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TitleBiosorption of heavy metals: new perspectives
Author(s)Tavares, T.
Figueiredo, Hugo
Heavy metals
Hexavalent chromium
Oxidation reactions
Issue dateApr-2012
CitationTavares, Teresa; Figueiredo, Hugo, 7. Biosorption of heavy metals: new perspectives. In Rommela Mohee and Ackmez Mudhoo, Bioremediation and Sustainability: Research and Applications, Hoboken, NJ: John Wiley & Sons, 2012. ISBN: 978-1-118-06284-5, 261-283
Abstract(s)Biosorption, the ability of certain materials of biologic origin to entrap metal ions, is a natural process that may be seen as xenobiotic or may be used through technological processes to recover or remediate contaminated ecosystems. This process is known to be very appropriate to remediate liquid effluents with low metal ions concentrations. In the last four or five decades, very interesting publications have been presenting useful applications of biosorption systems aiming the sustainability of some industrial processes, known for sending into the environment huge amounts of heavy metals, contaminating soils, water, air, flora and fauna. Relevant research work has been done using different biosorbents and optimizing operation procedures. Several industrial processes are patented and working effectively for quite a long time. Many good and exhaustive reviews, covering all possible adsorbents, adsorbates and operational parameters, are easily accessible and even this year a couple of them have been presented to the scientific community. In this chapter devoted to biosorption, the applications of biosorption are presented with a new perspective: an integrated system, associating metal entrapment, biological chemical reduction, ion exchange and environmental oxidation catalysis in liquid and in gas phase. The metal residues of some industries are now converted into high value catalysts to be used in mild oxidation of volatile organic compounds, reusing expensive and contaminating metals in the whole industrial activity. Biosorption allows the retention of the metallic ions present in liquid solutions and special attention is paid to hexavalent chromium as it is usually present in the anionic status, making uninteresting for ion-exchange in zeolites, the biomass supports herein presented. The biomass selected for performing biosorption is also able to reduce hexavalent chromium to its trivalent form, which is cationic. Now, the ion exchange within the zeolites is feasible, and the new matrices with the entrapped ions may be used downstream in environmental catalysis. In fact, these so prepared catalysts proved to be more selective towards the degradation of volatiles into C02 than the expensive palladium catalysts. Cr catalysts may be used, as they are, in gaseous phase reactions or may be subject to a pre-treatment with ligants to fix the metal ions inside the zeolitic structure, avoiding the eventual leaching in liquid phase reactions. This chapter aims, in resume, to enlarge the applications of biosorption in an integrated and sustainable procedure, indicating new ways of using microorganisms able to sorb as well as to change the chemical nature of metal ions, of using cationic ion-exchangers to retain original negative ions and of raising the market value of industrial residues by substitution of very expensive environmental catalysts. © 2012 Scrivener Publishing LLC. All rights reserved.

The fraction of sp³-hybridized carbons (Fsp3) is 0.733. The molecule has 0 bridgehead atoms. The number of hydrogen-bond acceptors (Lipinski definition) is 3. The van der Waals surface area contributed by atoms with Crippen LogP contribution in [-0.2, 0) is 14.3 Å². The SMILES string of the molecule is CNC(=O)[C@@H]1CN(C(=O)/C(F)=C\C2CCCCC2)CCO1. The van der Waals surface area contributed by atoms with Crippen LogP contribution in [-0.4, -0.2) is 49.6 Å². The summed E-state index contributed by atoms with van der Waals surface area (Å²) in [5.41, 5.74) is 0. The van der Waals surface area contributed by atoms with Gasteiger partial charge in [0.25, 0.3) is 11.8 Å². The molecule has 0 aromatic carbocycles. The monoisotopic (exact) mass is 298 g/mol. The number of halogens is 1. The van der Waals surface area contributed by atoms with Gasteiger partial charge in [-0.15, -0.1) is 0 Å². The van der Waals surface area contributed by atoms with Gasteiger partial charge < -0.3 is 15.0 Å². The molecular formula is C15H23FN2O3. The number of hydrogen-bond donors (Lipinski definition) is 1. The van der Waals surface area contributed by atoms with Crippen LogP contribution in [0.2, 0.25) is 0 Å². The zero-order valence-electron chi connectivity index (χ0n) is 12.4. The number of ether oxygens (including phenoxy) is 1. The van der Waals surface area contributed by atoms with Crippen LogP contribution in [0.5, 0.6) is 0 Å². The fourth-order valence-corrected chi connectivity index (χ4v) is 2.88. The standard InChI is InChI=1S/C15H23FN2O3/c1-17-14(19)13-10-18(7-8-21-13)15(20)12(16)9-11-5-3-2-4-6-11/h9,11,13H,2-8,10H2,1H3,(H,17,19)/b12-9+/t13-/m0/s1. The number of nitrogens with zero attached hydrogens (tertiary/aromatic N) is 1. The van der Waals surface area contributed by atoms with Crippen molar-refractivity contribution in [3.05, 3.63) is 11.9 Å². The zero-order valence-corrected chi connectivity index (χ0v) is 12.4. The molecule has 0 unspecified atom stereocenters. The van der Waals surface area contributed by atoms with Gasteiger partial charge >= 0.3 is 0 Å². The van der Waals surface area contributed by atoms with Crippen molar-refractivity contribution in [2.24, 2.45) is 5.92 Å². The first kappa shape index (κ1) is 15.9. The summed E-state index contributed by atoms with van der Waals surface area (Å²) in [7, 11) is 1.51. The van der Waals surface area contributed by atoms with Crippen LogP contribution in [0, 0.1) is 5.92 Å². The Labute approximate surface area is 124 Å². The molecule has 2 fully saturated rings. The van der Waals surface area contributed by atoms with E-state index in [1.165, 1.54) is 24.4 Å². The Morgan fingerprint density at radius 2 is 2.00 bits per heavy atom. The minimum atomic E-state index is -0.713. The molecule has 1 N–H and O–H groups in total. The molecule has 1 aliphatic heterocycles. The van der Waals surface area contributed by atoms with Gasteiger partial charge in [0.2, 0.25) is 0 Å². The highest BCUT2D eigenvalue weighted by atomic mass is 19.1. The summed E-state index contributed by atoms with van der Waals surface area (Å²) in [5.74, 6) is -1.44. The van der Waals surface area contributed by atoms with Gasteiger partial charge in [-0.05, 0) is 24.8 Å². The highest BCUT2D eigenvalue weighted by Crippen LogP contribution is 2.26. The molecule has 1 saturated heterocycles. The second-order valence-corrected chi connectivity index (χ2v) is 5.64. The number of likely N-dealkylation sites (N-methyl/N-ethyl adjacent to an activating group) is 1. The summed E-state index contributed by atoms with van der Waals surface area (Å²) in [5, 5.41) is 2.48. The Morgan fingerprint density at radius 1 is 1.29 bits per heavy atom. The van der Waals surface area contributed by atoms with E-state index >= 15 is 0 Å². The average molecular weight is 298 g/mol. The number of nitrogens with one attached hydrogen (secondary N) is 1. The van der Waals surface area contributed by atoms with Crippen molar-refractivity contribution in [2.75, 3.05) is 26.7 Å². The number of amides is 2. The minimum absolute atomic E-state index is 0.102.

TypeBook part
Publisher version
AccessRestricted access (UMinho)
Appears in Collections:CEB - Livros e Capítulos de Livros / Books and Book Chapters

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